Tiberkul, the settlement in the Taiga, was established in 1994 on a territory of 2.5 square kilometres (620 acres), and expanded to several nearby villages, such as those of Petropavlovka and Cheremshanka, at ca. [ ⚑ ] 53°52′N 94°05′E / 53.867°N 94.083°E / 53.867; 94.083. It has some four thousand inhabitants, following ecological principles. The central settlement, also called The Town and The Mountain, has a three-tiered structure: the Town itself (Abode of Dawn), the Heavenly Abode, and the Temple Peak. The churches and houses are built from wood by hand, most of the energy used originating from windmills or solar panels.[9]

Media coverage

Since 1992, biographer Vadim Redkin has published an annual volume detailing Vissarion's activities. Vissarion has attracted followers from Germany's esoteric subculture, and seven volumes of Vadim's account have been translated into German.[15]

In May 2012, the Vice YouTube channel released "Cult Leader Thinks He's Jesus (Documentary Exclusive)", containing a report by Rocco Castoro, a reporter for Vice in Petropavlovka, and his interview with Vissarion.[16] This was the first time Vissarion had granted an interview in three years.

In 2018, the Japanese show Hyper Hardboiled Gourmet Report[17] visited the City of the Sun, but did not interview the founder (Vissarion). They were able to interview multiple adherents, including children and a sub-founder.

2020 arrest

On 22 September 2020, Russian authorities arrested Vissarion on charges of running an illegal religious organisation, possible physical harm to others, and extortion. He was apprehended by the FSB and Russian police, and taken to Novosibirsk central district court, along with two aides, Vadim Redkin and Vladimir Vedernikov.[10][2]

Personal life

Torop repudiated his first wife and married a nineteen-year-old who had lived with him since she was a girl of seven. He has six children from the two marriages.[18]

Vissarion has a younger half-sister, Irina. Though he has a biological mother named Nadyezhda, Vissarion considers Mary, mother of Jesus, as his own mother.[19]

See also

  • Christianity in Russia
  • List of messiah claimants
  • List of people who have claimed to be Jesus
  • Messiah complex


  1. "Vissarion: Is this Russian cult leader a fraud?". BBC News. 
  2. 2.0 2.1 2.2 Walker, Shaun (22 September 2020). "Cult leader who claims to be reincarnation of Jesus arrested in Russia". The Guardian.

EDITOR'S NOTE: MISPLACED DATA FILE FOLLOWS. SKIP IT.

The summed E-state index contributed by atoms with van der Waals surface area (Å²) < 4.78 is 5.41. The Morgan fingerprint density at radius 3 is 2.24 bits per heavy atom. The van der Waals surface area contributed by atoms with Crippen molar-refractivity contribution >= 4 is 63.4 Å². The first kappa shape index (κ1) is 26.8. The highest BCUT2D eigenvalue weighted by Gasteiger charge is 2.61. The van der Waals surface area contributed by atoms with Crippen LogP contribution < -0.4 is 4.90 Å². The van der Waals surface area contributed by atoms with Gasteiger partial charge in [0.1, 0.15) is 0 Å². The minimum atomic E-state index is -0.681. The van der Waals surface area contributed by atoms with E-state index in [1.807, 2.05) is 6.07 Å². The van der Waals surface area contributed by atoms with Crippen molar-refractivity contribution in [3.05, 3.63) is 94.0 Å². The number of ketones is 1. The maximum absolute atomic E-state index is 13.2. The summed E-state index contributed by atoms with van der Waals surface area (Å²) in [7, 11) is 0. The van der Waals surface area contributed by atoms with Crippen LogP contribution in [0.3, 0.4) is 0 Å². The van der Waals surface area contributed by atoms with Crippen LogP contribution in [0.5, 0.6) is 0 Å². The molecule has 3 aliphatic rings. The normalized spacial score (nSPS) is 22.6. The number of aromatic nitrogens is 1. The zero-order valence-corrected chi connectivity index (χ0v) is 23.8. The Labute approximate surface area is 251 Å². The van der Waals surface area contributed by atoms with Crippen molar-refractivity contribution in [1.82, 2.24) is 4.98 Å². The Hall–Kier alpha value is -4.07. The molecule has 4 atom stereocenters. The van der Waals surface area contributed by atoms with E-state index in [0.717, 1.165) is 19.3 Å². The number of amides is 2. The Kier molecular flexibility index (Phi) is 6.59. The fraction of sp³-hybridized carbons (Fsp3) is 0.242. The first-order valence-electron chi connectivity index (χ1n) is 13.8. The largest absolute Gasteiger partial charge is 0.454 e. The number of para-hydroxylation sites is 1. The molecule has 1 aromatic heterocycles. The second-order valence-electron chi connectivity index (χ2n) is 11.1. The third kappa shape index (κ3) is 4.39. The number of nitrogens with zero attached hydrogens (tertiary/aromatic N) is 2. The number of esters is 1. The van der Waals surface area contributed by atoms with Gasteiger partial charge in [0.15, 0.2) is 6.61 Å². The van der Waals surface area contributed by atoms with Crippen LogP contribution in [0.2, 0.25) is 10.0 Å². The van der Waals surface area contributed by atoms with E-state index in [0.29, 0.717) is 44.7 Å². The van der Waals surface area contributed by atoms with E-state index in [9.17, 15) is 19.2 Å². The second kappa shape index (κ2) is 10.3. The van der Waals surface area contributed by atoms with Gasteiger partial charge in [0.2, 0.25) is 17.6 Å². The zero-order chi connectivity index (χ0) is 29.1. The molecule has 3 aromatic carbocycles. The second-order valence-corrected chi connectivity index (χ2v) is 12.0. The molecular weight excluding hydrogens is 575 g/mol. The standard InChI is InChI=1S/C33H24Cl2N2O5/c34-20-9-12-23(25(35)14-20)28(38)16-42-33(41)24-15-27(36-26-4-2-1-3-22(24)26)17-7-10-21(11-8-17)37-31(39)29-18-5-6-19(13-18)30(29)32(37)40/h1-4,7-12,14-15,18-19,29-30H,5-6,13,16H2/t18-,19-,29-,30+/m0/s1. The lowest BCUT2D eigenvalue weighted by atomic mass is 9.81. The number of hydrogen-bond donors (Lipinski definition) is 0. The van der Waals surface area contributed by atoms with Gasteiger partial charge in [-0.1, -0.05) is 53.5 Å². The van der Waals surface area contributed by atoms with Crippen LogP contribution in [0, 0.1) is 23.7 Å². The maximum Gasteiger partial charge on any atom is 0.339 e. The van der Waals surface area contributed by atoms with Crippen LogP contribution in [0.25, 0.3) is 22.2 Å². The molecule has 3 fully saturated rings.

3. 3.0 3.1 Obscura, Atlas (16 July 2013). "Russian Cult May be The Largest Religious Reservation In The World". Slate. "combines elements of the Russian Orthodox Church with Buddhism, apocalypticism, collectivism, and ecological values. ... Vissarion has predicted the end of the world several times. He teaches reincarnation and civility and requires his adherents to live a life free from vices." 
  4. Hopkins, Valerie (24 October 2021). "Long Arm of Russian Law Reaches Obscure Siberian Church". The New York Times. 
  5. Hopkins, Valerie; Gelman, Mary (24 October 2021). "Long Arm of Russian Law Reaches Obscure Siberian Church". 
  6. "Уголовное дело в отношении основателей Общины - Община Виссариона сегодня" (in ru-RU). 30 November 2020. 
  7. 7.0 7.1 7.2 7.3 7.4 Traynor, Ian (24 May 2002). "Jesus of Siberia". The Guardian. 
  8. Сибирский Иисус Христос - бывший гаишник
  9. 9.0 9.1 Ward, Clarissa (24 June 2008). "Ex-Traffic Cop Says He's Jesus". ABC News. 
  10. 10.0 10.1 "Sergei Torop: Russian religious sect leader arrested over allegations of harm". BBC News. 22 September 2020. 
  11. 11.0 11.1 Bennetts, Marc (23 September 2020). "Cult leader Vissarion held in armed Siberia helicopter raid". The Times (London).  (Subscription content?)
  12. The Vissarion Cult in Russia - Lermanet, November 6, 2003
  13. 'Reborn' Jesus Leads Vegans in Russia - Newser, August 29, 2009
  14. "Cult Leader Thinks He's Jesus (Documentary Exclusive)". VICE News. 16 May 2012. 
  15. Vissarion
  16. Cult Leader Thinks He’s Jesus
  17. Hyper Hardboiled Gourmet Report, TV Tokyo, Season 1 Episode 3
  18. Семён Максимов."Позови меня в даль светлую" или сказки дядюшки Виссариона//Миссионерское обозрение, № 3,4,6, 1998
  19. Последний Завет. Т.1, СП-б, Фламинго, 1996, вопрос 24.

External links

category:Founders of new religious movements